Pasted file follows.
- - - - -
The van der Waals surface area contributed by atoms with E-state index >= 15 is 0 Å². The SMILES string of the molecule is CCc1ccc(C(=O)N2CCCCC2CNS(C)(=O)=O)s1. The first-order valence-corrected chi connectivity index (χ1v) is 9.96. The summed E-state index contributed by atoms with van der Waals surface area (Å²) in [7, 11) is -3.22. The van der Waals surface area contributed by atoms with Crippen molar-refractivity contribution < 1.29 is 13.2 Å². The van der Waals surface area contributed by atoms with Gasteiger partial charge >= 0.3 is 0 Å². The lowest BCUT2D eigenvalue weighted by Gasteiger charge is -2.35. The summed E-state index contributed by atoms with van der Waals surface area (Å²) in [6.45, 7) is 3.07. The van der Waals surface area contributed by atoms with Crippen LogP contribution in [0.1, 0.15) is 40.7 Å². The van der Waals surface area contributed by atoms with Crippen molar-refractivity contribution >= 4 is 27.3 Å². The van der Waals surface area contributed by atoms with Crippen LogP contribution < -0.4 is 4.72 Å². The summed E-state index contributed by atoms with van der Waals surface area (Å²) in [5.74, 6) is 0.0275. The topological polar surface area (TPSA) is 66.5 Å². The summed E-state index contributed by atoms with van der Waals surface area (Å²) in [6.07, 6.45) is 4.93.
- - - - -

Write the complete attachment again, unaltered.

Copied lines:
The van der Waals surface area contributed by atoms with E-state index >= 15 is 0 Å². The SMILES string of the molecule is CCc1ccc(C(=O)N2CCCCC2CNS(C)(=O)=O)s1. The first-order valence-corrected chi connectivity index (χ1v) is 9.96. The summed E-state index contributed by atoms with van der Waals surface area (Å²) in [7, 11) is -3.22. The van der Waals surface area contributed by atoms with Crippen molar-refractivity contribution < 1.29 is 13.2 Å². The van der Waals surface area contributed by atoms with Gasteiger partial charge >= 0.3 is 0 Å². The lowest BCUT2D eigenvalue weighted by Gasteiger charge is -2.35. The summed E-state index contributed by atoms with van der Waals surface area (Å²) in [6.45, 7) is 3.07. The van der Waals surface area contributed by atoms with Crippen LogP contribution in [0.1, 0.15) is 40.7 Å². The van der Waals surface area contributed by atoms with Crippen molar-refractivity contribution >= 4 is 27.3 Å². The van der Waals surface area contributed by atoms with Crippen LogP contribution < -0.4 is 4.72 Å². The summed E-state index contributed by atoms with van der Waals surface area (Å²) in [5.74, 6) is 0.0275. The topological polar surface area (TPSA) is 66.5 Å². The summed E-state index contributed by atoms with van der Waals surface area (Å²) in [6.07, 6.45) is 4.93.